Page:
78
365 The Competition between State and Opposition
79
Military Coups
80
37 Increase the Probability of Making a Difference
82
371 The Dissidents Calculus
83
372 The Dissident Groups Strategy
84
38 Use Incomplete Information
86
382 The Dissident Groups Public Relations Calculus
88
3821 Publicity
89
3822 Illusions
91
3823 Ideology
92
3824 Symbols
93
383 The States Public Relations Calculus
95
39 Increase Risk Taking
96
310 Increase Team Competition between Enemies
99
31012 States
101
31013 Other States
102
3103 The Consequences of Countermobilization
104
311 Restrict Exit
105
312 Change the Type of Public Good
107
3122 Seek Nonrival Public Goods
108
Community
111
Build a Bandwagon
114
4121 The Temporal Diffusion of Collective Dissent
116
4122 The Spatial Diffusion of Collective Dissent
118
Overcome Pecuniary SelfInterest
120
421 Process Orientation
121
422 OtherRegardingness
124
Contract
129
512 TitForTat
133
52 The Social Origins of Social Contracts
134
521 Longevity
136
522 Homogeneity
138
523 Preexisting Organization
141
5231 Formal Organization
145
5232 Informal Organization
146
5233 Social Origins
148
622 Why Patrons Help Dissidents
178
623 Which Patrons Help Dissidents
180
6232 The State as an Ally
182
6233 Nonstate Domestic Actors as Allies
188
6234 External Actors as Allies
189
624 What if Patrons Help Dissidents
191
63 Reorganize
193
Form an Exclusionary Club
194
Shape an Efficacious Group
197
Create a Federal Structure
200
64 Increase Team Competition among Allies
201
641 The Forms of Competition
202
642 The Causes of Competition
203
643 The Courses of Competition
206
644 The Consequences of Competition
208
65 Impose Monitor and Enforce Agreements
210
652 Monitor Defections
211
653 Administer Selective Incentives
215
The Centrality of Selective Incentives
216
Rebels Seek Selective Incentives
217
Politics
226
A NonSolution?
238
654 Administer Selective Disincentives
241
Solutions as Politics The Origins of Collective Action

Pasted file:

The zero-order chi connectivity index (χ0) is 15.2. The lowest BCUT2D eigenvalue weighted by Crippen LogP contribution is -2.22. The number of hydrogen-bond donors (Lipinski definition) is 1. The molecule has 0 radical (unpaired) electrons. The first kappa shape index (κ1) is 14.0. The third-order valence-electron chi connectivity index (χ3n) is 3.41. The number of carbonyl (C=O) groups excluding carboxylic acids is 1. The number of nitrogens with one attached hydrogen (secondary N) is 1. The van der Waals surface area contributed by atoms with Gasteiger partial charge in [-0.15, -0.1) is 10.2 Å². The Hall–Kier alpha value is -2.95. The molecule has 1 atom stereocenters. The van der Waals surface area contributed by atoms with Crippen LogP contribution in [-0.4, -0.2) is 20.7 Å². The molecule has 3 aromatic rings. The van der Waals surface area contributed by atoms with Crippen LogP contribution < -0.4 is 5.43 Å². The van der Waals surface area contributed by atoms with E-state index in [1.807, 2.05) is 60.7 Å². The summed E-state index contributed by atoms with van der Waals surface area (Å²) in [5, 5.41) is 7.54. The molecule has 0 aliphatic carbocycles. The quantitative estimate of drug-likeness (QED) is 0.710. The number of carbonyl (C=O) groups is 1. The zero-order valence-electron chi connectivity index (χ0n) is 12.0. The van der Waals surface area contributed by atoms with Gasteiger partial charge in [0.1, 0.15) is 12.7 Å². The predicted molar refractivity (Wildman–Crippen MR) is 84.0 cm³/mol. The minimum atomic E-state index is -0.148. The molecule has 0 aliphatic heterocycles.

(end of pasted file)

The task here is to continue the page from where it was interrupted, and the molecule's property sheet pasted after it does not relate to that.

247
711 Apolitical Production Functions
248
712 Political Games
251
72 The Revolutionary Conflict between States and Dissidents
253
The Rebels Dilemma
254
The States Dilemma
256
723 The Rebels Dilemma and the States Dilemma
258
Solutions as Pathologies The Outcomes of Collective Action
261
82 The Unintended Consequences of Dissident Organization
263
822 The Universality of the Iron Laws
273
823 Overcoming the Iron Laws
274
Evaluating Collective Action Theories of Collective Dissent
279
Predictability
281
921 The Complexity of the Rebels Dilemma
282
9222 Preference Falsification
284
9223 The GrievanceCollective Dissent Linkage
286
923 The Consequences for Evaluating CA Theories
289
Lakatos and Popper
293
931 The Criteria
294
932 The Criteria Applied
298
9321 Market
299
9322 Community
309
9323 Contract
311
9324 Hierarchy
315
933 The Criterias Results
320
94 Summary Evaluation
323
Improving Collective Action Theories of Collective Dissent
325
102 Explore the Macro
330
Groups
332
Politics
336
Domination and Legitimacy
337
A Final Perspective
339
Notes
345
References
453
Author Index
495
Subject Index
505
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About the author (1998)

Lichbach is Professor of Political Science at the University of California, Riverside.